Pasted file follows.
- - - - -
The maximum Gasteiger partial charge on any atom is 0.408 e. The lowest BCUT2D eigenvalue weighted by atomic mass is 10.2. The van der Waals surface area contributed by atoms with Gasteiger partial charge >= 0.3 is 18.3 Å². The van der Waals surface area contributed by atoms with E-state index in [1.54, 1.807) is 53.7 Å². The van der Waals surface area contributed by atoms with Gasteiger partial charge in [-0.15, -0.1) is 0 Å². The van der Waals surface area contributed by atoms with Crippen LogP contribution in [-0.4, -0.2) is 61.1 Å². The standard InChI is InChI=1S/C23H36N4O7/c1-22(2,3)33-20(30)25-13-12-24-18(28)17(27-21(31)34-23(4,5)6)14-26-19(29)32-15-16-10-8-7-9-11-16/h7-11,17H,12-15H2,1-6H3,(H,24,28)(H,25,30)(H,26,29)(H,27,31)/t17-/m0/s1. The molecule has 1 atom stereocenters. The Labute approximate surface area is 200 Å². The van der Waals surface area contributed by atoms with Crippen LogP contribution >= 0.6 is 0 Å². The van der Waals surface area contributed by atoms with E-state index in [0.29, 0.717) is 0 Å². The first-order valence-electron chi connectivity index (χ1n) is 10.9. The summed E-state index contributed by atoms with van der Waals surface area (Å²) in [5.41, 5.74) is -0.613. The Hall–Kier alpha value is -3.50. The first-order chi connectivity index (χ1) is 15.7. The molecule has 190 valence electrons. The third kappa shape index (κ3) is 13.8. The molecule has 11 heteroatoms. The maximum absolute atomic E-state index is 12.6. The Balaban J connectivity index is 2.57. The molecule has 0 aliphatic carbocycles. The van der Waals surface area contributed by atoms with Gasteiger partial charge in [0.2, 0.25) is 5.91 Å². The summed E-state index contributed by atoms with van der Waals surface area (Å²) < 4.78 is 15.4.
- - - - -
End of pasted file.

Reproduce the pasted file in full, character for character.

The maximum Gasteiger partial charge on any atom is 0.408 e. The lowest BCUT2D eigenvalue weighted by atomic mass is 10.2. The van der Waals surface area contributed by atoms with Gasteiger partial charge >= 0.3 is 18.3 Å². The van der Waals surface area contributed by atoms with E-state index in [1.54, 1.807) is 53.7 Å². The van der Waals surface area contributed by atoms with Gasteiger partial charge in [-0.15, -0.1) is 0 Å². The van der Waals surface area contributed by atoms with Crippen LogP contribution in [-0.4, -0.2) is 61.1 Å². The standard InChI is InChI=1S/C23H36N4O7/c1-22(2,3)33-20(30)25-13-12-24-18(28)17(27-21(31)34-23(4,5)6)14-26-19(29)32-15-16-10-8-7-9-11-16/h7-11,17H,12-15H2,1-6H3,(H,24,28)(H,25,30)(H,26,29)(H,27,31)/t17-/m0/s1. The molecule has 1 atom stereocenters. The Labute approximate surface area is 200 Å². The van der Waals surface area contributed by atoms with Crippen LogP contribution >= 0.6 is 0 Å². The van der Waals surface area contributed by atoms with E-state index in [0.29, 0.717) is 0 Å². The first-order valence-electron chi connectivity index (χ1n) is 10.9. The summed E-state index contributed by atoms with van der Waals surface area (Å²) in [5.41, 5.74) is -0.613. The Hall–Kier alpha value is -3.50. The first-order chi connectivity index (χ1) is 15.7. The molecule has 190 valence electrons. The third kappa shape index (κ3) is 13.8. The molecule has 11 heteroatoms. The maximum absolute atomic E-state index is 12.6. The Balaban J connectivity index is 2.57. The molecule has 0 aliphatic carbocycles. The van der Waals surface area contributed by atoms with Gasteiger partial charge in [0.2, 0.25) is 5.91 Å². The summed E-state index contributed by atoms with van der Waals surface area (Å²) < 4.78 is 15.4.